Not many know that the original Silent Hill found its way to Game Boy Advance thanks to a unique version of Konami’s horror hit. Rather than trying to cram the adventure onto a system it wasn’t designed for, it instead presented the story as an interactive visual novel. It was only released in Japan, but fans have translated this cool piece of history into English.
Dead Space (iOS)
Despite serving as a side story to the main game, Electronic Arts pulled out all of the stops in creating a mobile version of the third-person shooter. It featured incredible production values at the time, and the gameplay was just as tense as ever thanks to a redesigned control scheme that alleviated the need for a controller. Unfortunately, despite how well it transitioned the iOS version of Dead Space is no longer available on the App Store. Perhaps proving that the perils of digital distribution are the greatest horror of all.
Resident Evil Gaiden (Game Boy Color)
While not without its fair share of problems, Capcom’s initial attempt at taking Resident Evil portable should be applauded. The game stars Barry Burton and Leon Kennedy as they explore a bio-organic weapon filled ship. It has a shockingly great storyline filled with twists, and a new top-down perspective works generally well. Combat is somewhat clunky, as first-person shooting is handled via a constantly moving reticle, but it’s a smartly designed title that manages to rely on the survival aspect of survival-horror.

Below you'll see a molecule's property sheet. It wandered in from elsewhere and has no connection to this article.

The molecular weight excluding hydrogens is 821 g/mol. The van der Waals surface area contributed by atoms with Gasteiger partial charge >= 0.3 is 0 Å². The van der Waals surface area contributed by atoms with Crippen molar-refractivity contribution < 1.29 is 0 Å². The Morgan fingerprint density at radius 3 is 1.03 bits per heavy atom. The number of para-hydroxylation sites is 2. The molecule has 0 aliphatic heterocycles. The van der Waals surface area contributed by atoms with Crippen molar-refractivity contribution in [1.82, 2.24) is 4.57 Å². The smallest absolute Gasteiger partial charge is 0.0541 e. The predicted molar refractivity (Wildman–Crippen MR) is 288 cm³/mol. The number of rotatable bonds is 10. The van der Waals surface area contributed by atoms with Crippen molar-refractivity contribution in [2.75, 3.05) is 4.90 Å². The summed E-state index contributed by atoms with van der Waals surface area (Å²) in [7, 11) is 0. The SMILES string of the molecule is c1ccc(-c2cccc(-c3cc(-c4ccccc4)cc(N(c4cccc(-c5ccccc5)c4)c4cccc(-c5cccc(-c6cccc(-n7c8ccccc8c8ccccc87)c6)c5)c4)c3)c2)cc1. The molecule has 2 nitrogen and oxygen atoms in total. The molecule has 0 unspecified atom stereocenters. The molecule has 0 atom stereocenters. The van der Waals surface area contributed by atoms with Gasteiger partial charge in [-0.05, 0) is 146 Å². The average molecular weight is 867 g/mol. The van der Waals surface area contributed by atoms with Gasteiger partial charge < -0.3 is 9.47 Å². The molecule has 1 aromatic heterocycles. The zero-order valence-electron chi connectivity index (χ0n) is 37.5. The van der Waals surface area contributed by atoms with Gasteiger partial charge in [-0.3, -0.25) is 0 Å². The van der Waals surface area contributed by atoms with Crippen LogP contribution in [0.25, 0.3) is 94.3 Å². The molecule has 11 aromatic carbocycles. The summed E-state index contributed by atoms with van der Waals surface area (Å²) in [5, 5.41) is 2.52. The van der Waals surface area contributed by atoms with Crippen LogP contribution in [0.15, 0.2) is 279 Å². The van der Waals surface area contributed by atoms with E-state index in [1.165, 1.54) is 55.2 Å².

Five Nights At Freddy’s (iOS)
By far the biggest success from a sales perspective on this list, the iOS version of Five Nights at Freddy’s manages to translate all of its jump scares to the small screen without fail. Like the PC version, players have to manage their electrical power while they check camera feeds in order to avoid the monstrous animatronic animals that roam the pizza parlor. It’s a remarkably well-designed horror game, and its simplicity helps it shine brightly on mobile.
Lone Survivor (PlayStation Vita)
Lone Survivor underscores one important lesson that is seen throughout this list: handheld horror games often can’t rely on technical achievements for scares. While the genre has often been at the forefront of game tech (even as recent as Resident Evil VII’s embrace of virtual reality), even a pixel-based game can keep players on edge if the writing is good and an atmosphere is properly built. Lone Survivor manages to achieve both of those goals, and it’s a great game on any platform because of it.
Bonus: The Pinball of the Dead (Game Boy Advance)
While not the purest of horror games, SEGA’s pinball adaptation of The House of the Dead is too good not to mention on this list. Each of the game’s three tables has players mowing through zombies by strategically shooting the ball, and there are six great boss battles that give the game a traditional sense of progression. It’s proof that even when the tech isn’t quite there, a good developer can find a way to make a horror series work on handhelds with some tweaks.